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PhD Defence: III-V Nanowires for High-Speed Electronics (Fredrik Lindelöw)


From: 2020-05-20 09:15
Place: E:1406, E-building, Ole Römers väg 3, LTH, Lund University / Zoom:
Contact: erik [dot] lind [at] eit [dot] lth [dot] se
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Titel: III-V Nanowires for High-Speed Electronics

Author: Fredrik Lindelöw,  Department of Electrical and Information Technology

Faculty opponent: Dr. Nadine Collaert, Belgien

When: 20 May at 9:15

Location:  E:1406, E-building, Ole Römers väg 3, LTH, Lund University / Zoom: 

Thesis abstract: III-V compound materials have long been used in RF applications in high-electron-mobility-transistors (HEMTs) and bipolar-junction-transistors (BJTs). Now, III-V is also being viewed as a material candidate for replacing silicon in the n-channel in CMOS processes for increased drive currents and reduced power consumption in future nodes. Another alternative to increase the drive current is to use nanowire channels, where the increased electrostatic control can be utilized for scaling the gate length even further. In this thesis, we have characterized III-V nanowires with Hall-measurements to quantify the carrier concentration and optimize growth parameters. We have fabricated nanowire transistors for both digital and analog applications. Digital transistors made of a single nanowire show state-of-the art performance with low subthreshold slope and simultaneously high transconductance and high on-current. For RF applications, the nanowire technology faces several challenges, mainly due to its inherent higher parasitic capacitance since the filling factor is less than 1. To adapt the DC processing scheme to RF measurements, we have implemented T-gates, two-finger devices, 100 nanowires in parallel with tight pitch and we have developed novel spacer schemes with capacitances almost as low as recessed HEMT devices. These schemes consists of for instance modulation doped InP spacers as well as self-aligned air-spacers. To make the RF nanowire MOSFETs even more competitive, the transoncductance of RF devices needs to be optimized to match that of DC devices.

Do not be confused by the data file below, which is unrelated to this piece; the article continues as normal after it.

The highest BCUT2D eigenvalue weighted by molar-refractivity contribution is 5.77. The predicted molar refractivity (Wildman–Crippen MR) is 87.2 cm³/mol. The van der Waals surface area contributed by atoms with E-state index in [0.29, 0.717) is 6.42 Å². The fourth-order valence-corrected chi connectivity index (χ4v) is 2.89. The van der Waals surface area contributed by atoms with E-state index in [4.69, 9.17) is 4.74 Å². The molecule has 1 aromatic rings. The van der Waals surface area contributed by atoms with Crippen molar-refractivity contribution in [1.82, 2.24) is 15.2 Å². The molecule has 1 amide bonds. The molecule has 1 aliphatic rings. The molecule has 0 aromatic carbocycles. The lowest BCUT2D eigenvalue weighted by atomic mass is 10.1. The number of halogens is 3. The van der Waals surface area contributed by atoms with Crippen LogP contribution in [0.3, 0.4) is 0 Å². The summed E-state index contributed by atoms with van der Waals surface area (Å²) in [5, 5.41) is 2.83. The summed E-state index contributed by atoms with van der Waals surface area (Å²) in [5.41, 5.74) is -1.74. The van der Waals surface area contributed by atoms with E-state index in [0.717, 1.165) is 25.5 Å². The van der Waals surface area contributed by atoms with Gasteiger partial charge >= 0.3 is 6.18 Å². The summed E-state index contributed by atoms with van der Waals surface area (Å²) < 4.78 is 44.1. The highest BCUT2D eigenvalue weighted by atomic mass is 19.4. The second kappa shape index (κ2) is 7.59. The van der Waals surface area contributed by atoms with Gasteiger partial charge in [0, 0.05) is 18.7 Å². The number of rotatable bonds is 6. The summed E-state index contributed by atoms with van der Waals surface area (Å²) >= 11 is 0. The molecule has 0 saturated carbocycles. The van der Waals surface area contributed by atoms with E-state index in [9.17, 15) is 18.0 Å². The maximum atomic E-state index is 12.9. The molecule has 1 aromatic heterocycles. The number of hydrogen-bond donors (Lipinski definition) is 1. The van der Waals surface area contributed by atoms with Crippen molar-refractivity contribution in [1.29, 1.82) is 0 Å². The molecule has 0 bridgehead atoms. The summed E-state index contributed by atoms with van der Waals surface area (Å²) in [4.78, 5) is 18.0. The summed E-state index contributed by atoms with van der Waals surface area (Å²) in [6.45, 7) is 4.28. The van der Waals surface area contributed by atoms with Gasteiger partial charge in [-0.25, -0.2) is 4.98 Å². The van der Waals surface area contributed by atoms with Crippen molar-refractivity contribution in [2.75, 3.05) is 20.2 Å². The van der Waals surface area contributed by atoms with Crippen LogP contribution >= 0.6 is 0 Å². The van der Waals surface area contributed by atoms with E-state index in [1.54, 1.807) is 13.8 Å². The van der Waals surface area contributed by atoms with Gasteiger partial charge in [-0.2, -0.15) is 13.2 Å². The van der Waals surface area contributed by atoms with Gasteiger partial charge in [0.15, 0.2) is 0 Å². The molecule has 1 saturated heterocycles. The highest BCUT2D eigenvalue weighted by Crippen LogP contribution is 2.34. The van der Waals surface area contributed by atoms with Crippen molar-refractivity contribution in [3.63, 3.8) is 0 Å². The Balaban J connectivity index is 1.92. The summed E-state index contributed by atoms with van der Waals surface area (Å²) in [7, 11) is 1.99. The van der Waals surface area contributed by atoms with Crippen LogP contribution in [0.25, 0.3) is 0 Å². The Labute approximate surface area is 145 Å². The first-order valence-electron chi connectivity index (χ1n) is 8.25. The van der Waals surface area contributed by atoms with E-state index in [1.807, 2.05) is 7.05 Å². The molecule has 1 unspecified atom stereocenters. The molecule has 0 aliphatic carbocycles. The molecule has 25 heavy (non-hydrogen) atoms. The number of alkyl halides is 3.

Thesis for download